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4 Common Mistakes of Maintenance Planning and Scheduling

Estimated reading time: 5 minutes

planning and scheduling for day to day maintenance and turnarounds

Planning and scheduling for day to day maintenance and turnarounds

 

One of the critical features of a plant operation, is its effective maintenance management in establishing conditions for safe operations, and in supporting the commercial success of the business.

 

Effective maintenance reduces overall company cost because production capacity is available when needed. The company makes a product with this capacity to sell at a profit. This explains the reliability-cost relationship: focus on overall cost reduction and reliability gets worse but focus on reliability improvement and overall cost goes down. Nevertheless, examining the cost of the maintenance operation cannot be dismissed as unimportant. After maintenance effectiveness, maintenance efficiency must be considered.

 

Maintenance planning is a major strategy to improve maintenance efficiency with regard to unproductive maintenance time. Implementing proper planning and scheduling can improve productive maintenance time by double. Industry experience also shows that typical workforce wrench time is between 25 and 35 percent. Planning and scheduling can help raise this rate above 50 percent.

 

Here are 4 common mistakes of maintenance planning and scheduling:

 

  1. Provide poor instructions for maintenance jobs

When maintenance personnel receive unclear or incomplete instructions, they are unable to complete tasks properly and often have to stop to search for additional information. To avoid this, instructions given by the planner need to be complete and include all the tools and materials required, while also being simple enough for all to understand.

 

  1. Fail to provide feedback regarding the work that was done

Once a maintenance job is complete, a proper detailed feedback should be documented regarding the work was done. Failure to do so affects the quality of the data going into the system. This would affect future jobs and where technicians would not have enough existing data to identify problems and provide recommendations. Hence, comprehensive feedback from technicians helps planners to learn and prepare for future jobs.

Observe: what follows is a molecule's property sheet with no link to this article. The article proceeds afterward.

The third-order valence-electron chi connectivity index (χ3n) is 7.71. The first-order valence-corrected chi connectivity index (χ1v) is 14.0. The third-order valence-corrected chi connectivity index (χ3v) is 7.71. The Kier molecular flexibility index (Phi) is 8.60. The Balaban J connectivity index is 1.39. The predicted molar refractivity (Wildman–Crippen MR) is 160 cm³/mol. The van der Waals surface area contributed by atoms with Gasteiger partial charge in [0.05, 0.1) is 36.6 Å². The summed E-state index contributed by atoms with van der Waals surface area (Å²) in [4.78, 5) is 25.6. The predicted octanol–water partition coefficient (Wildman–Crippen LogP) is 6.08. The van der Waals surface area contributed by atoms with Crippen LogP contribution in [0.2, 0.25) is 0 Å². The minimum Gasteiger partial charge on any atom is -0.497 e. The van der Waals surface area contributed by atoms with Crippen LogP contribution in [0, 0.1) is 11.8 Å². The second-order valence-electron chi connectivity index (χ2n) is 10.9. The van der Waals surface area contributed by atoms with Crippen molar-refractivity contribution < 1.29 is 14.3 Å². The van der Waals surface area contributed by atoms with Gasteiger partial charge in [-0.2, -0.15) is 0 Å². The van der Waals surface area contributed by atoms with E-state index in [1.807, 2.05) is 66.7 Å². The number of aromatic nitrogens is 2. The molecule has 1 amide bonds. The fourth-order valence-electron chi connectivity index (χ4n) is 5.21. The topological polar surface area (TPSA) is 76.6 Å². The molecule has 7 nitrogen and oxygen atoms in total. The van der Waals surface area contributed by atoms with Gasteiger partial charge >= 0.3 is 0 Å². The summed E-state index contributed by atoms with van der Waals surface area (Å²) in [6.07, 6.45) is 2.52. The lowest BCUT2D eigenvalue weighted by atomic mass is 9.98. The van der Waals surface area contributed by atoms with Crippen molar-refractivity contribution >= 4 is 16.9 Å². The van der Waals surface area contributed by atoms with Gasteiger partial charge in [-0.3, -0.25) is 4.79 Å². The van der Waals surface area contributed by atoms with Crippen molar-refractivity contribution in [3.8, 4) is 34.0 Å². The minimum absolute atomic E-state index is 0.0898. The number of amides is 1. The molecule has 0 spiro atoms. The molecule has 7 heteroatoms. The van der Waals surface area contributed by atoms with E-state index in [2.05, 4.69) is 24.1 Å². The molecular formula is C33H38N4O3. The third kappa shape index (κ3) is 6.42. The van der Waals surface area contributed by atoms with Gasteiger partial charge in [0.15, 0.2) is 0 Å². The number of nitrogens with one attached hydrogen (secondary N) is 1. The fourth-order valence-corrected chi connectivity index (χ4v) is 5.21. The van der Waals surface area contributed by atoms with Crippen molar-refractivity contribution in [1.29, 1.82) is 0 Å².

1. Fail to make changes based on feedback from maintenance technicians

After receiving feedback from technicians, a common mistake made by the planner is the failure to implement changes. It is important that planners take the feedback into consideration and address the concerns raised. This way, employee morale will remain high as they feel like their opinions are being valued and they will continue to provide good feedback.

 

  1. Ignore Key Performance Indicators (KPIs)

Without KPIs, there is no way to measure the effectiveness of the maintenance planning and scheduling strategy. Setting and monitoring KPIs allows areas of improvement to be raised to guide the decision-making process. This would provide valuable insight into the performance of the maintenance team.

 

In addition to reduced maintenance costs and improved reliability, proper maintenance planning and scheduling provides a competitive edge for your organisation in the global marketplace.

 

 

 

To improve your understanding of maintenance planning and scheduling, Inspectioneering Journal has published a featured article on the best practices based on the 6 maintenance planning and scheduling principles. It also discusses the following topics such as definitions of key terms such as work planning and work scheduling, maintenance scheduling principles and the essential elements for planning and scheduling.  

Click below to download your free article
“Best Practices Of Maintenance Planning & Scheduling”

Maintenance Planning and Scheduling

 

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